Anger: [seeing slices of pizza with only broccoli on top] “Congratulations San Francisco, you’ve ruined pizza! First the Hawaiians, and now YOU!”
If you’re a regular reader of my newsletter, you know Yan and I recently purchased a triplex in Koreatown. And if you’ve ever taken on a fixer-upper yourself, you also know what a daunting project we’ve undertaken. We spend a good portion of each weekend working on the property and one of our main goals this past weekend was to pull up all the old carpet to get to the hardwood floors below. And thanks to Cade and Ella, we accomplished that mission!
They are both usually disappointed (to say the least) when we head over to the property as a family, but this time we promised that if we could get our work done before it was too late we’d take them to see the new Disney movie, Inside Out. Well, before we knew it they were donning dust masks, picking up shovels and brooms (the old carpet padding had disintegrated into a huge mess) and pitching in. I have never seen my kids work harder or better together as a team.
At one point Ella asked, “how much longer is this going to take?” Cade replied, “it’ll take however long it takes and we’re not going to stop until the job’s done.” Ella agreed heartily. Wow. The work ethic Yan and I hope to impart to our children is already alive and well in them. They didn’t complain; they didn’t fight; they didn’t quit. They kept at it, tirelessly, enthusiastically, and determinedly. Yan and I couldn’t have been prouder. In fact, we were more than just proud. We were awed.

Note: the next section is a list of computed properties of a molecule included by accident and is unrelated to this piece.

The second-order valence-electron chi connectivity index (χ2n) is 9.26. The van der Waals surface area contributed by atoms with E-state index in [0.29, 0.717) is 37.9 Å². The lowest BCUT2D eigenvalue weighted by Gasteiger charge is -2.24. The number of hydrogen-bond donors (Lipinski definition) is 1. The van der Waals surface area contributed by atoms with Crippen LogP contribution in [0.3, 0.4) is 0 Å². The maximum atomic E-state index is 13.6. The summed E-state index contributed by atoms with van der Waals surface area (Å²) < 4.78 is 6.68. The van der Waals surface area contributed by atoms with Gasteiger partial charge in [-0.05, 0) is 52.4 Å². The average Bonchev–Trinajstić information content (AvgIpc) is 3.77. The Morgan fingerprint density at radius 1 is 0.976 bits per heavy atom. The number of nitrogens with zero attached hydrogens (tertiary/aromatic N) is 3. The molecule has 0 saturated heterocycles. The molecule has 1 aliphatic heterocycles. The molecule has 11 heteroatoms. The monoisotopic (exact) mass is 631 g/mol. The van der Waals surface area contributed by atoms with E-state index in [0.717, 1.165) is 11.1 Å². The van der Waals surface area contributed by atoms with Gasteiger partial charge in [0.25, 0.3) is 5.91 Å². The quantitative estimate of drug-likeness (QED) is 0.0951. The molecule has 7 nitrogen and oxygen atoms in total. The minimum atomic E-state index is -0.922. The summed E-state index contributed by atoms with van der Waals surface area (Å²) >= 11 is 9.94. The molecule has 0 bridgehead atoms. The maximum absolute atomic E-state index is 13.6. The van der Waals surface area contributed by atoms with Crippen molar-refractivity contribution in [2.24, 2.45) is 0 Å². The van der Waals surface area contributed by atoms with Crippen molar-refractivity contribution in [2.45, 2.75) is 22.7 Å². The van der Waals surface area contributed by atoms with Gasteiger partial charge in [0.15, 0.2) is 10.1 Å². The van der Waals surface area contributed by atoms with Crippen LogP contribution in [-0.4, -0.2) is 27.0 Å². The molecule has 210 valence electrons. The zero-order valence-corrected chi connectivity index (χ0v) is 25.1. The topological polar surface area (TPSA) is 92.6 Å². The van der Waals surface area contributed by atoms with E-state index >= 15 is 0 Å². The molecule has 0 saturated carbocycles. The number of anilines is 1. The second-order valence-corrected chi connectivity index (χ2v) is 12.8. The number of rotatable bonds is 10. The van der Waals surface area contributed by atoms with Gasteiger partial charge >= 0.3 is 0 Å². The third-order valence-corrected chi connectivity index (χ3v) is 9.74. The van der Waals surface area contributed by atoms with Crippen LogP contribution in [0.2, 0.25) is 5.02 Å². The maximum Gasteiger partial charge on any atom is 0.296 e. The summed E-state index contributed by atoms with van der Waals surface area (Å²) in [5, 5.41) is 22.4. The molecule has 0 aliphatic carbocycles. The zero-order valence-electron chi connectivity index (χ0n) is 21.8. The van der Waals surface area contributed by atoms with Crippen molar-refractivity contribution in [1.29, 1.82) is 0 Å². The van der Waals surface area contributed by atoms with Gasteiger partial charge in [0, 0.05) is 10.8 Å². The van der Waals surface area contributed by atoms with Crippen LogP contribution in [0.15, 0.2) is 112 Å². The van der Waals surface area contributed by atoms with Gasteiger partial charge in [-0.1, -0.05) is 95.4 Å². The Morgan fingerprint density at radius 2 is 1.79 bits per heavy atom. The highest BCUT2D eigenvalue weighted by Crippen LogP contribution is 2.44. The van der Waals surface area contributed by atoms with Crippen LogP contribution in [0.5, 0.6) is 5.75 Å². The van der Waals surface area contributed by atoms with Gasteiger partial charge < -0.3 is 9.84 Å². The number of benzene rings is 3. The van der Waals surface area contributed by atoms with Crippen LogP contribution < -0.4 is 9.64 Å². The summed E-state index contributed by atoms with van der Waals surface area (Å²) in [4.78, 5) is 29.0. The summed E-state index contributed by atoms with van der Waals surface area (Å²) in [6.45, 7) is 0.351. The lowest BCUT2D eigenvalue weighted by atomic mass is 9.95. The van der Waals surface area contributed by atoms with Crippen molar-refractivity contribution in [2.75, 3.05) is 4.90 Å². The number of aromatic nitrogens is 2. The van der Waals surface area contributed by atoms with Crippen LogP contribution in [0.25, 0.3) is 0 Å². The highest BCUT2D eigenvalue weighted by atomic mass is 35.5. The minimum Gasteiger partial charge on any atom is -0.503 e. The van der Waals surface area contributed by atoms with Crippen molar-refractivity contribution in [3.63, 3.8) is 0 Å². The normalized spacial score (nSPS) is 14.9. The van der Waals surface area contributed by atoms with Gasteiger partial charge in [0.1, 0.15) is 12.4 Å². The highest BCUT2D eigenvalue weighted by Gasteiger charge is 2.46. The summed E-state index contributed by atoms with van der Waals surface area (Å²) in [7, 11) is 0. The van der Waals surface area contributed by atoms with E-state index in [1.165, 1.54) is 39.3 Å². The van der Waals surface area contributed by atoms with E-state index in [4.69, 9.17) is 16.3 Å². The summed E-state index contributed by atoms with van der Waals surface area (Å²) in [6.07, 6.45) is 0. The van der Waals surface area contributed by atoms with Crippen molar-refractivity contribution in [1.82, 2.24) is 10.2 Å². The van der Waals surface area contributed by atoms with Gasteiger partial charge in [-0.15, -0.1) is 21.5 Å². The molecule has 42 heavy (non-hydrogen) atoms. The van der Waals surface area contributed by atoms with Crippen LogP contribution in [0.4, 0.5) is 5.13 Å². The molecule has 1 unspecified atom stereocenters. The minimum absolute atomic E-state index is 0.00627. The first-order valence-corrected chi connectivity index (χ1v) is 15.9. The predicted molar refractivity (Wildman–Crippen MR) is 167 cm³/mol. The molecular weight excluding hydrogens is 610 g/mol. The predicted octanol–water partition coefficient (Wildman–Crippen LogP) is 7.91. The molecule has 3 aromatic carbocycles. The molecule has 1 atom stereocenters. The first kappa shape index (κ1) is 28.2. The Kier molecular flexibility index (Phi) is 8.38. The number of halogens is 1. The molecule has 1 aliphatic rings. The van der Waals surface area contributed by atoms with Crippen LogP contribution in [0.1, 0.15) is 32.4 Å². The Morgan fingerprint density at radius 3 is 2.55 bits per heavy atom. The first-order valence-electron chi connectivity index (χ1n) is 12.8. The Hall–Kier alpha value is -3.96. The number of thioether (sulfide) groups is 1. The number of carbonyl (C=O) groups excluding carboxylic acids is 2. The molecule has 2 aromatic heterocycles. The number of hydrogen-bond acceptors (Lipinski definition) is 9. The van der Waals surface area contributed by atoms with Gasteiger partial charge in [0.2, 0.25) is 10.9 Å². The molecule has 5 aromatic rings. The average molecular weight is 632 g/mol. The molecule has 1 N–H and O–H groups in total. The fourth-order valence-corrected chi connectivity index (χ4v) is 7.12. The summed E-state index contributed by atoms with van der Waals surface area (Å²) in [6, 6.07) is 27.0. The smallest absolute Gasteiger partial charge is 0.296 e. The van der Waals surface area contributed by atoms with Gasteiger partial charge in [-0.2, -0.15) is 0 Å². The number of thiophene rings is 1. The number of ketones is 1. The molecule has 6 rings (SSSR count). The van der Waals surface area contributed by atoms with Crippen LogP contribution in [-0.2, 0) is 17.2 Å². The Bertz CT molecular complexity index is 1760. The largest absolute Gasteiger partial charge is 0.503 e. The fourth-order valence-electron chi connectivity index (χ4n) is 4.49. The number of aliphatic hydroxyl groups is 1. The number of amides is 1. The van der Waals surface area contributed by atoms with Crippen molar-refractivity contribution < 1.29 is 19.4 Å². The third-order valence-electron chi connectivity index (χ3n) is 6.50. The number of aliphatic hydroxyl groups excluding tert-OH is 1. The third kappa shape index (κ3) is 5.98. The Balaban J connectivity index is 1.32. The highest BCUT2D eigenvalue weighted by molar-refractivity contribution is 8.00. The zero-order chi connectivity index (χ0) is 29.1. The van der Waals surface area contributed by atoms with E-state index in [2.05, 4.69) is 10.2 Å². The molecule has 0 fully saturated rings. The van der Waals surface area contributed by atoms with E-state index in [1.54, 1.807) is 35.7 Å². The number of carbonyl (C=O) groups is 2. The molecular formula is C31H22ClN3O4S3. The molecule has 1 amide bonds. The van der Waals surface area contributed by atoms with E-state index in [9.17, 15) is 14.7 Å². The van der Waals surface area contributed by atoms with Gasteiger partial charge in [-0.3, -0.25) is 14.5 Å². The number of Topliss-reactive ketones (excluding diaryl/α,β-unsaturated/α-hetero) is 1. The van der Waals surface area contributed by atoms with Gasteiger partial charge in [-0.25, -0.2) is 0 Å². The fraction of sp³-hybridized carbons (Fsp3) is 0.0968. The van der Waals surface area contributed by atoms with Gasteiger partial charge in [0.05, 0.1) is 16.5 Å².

So we all cleaned up and headed back to Pasadena to grab dinner before catching an evening showing of Inside Out. The movie was really good. It was thought provoking, emotionally stimulating, and absolutely hilarious. About half way through, though, I became concerned my kids would lose interest because the plot was so cerebral. But Cade was completely engrossed and despite being really, really tired by that point, Ella remained entertained throughout.
As I carried my sagging daughter from the theater after the show’s end, walking behind my wife and son who were hand in hand, I felt incredibly content (even if more than a little sore from the day’s labor). I saw a depth in my children I hadn’t seen before and it delighted me. Our Koreatown “project” seems to finally be over the hump and beginning to come together. And on top of all that, I got to spend lots of quality time with the people I love most in the world. Life is good.